In astronomy, there are two types of telescope observing. "Classical" observing is what most people think an astronomer does -- she drives up the mountain, stays up all night in the same building as the telescope, and then drives down with a car full of pictures and data. This is the only type of observing I have done.
The other type of observing is known as "queue" observing. In this case, the astronomer stays at home, and the staff of the observatory does all of the observing. They may take data for several different astronomers in one night. An advantage of this type of observing is that, as the weather changes, different observing programs can be attempted. Some observing requires crystal clear weather and rock-steady skies, while other programs can be done even if we are looking through thin wispy clouds on a windy night. Queue scheduling searches for the program that can best use the existing conditions.
Another advantage of queue observing is that valuable science can be done all night long. In classical observing, it often happens that the object the astronomer is interested in moves through the sky and sets before dawn, leaving the astronomer with an hour or two in which she has to find something to do. In queue scheduling, when one person's object sets, someone else's is rising.
Some telescopes have to work in queue mode, like the Hubble Space Telescope. I can't drive on up to space to use the telescope -- its schedule has to be planned months in advance, and then replanned when each glitch messes up some observing.
There are disadvantages to queue scheduling. Since the astronomer is not there, the astronomer has to rely on other people to take the appropriate data. Sometimes in an observing run you point at the wrong object, perhaps you have bad coordinates, perhaps your finder charts (pictures of the sky you will be pointing at to help you find your target) are bad. In classical observing you pull up the internet, do a few minutes of searching, and figure out what is wrong. In queue observing, at best the observer gives up and moves on, at worst he or she takes pictures of the wrong thing, and uses up your time on a worthless object.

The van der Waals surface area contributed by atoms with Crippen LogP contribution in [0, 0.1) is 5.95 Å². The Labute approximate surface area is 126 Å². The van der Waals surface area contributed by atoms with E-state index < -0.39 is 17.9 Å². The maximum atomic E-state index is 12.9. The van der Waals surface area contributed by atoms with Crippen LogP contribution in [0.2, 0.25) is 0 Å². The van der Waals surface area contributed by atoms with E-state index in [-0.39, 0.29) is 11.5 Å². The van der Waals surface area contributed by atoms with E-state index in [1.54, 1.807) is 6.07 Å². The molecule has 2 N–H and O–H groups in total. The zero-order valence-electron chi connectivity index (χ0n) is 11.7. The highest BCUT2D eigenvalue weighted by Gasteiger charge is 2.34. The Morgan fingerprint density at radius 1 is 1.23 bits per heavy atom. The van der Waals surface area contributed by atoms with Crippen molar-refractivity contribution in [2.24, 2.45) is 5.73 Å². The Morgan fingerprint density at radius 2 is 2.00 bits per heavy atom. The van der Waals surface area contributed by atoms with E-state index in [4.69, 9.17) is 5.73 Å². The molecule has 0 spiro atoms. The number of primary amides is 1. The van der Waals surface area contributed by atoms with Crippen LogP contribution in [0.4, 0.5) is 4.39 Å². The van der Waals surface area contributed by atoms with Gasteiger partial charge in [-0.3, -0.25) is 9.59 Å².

Queues are also less flexible. Suppose I am going to the telescope in January, and in December somebody "scoops" me by publishing data on the object I was going to observe. In classical mode, I just switch to a different object, but I still get my telescope time. In queue mode I can cancel my observations, but I can't put a new one in.
McDonald Observatory is partners in the Hobby-Eberly Telescope (HET), a large telescope with a mirror about 30 feet across in West Texas. Because of its unique design, the HET must be run in queue mode. It is set at a fixed angle, and so can only look at things 55 degrees above the horizon, giving it a donut-shaped view of the sky. As objects go across that donut (it takes about an hour), they can be observed. So, with lots of astronomers having lots of objects spread around the sky, something is always crossing the donut. But if I were to go and use the telescope myself, chances are good that, for much of the night, nothing I want to look at would be visible!
My co-workers and I were given 13 hours (about one night) of total time on the telescope this past week. Our observations will be placed in a queue to be observed sometime between January 1 and April 30, probably just as one hour here and one hour there. But I have to turn in all of my materials that the observers will need (finding charts, lists of targets, how long I want to look at each target, what camera I want to look at each target, and so on) by the end of next week. So, there's a lot of work to do in a short time to prepare. And, since this is my first time doing queue observing, I am hoping that I don't mess up!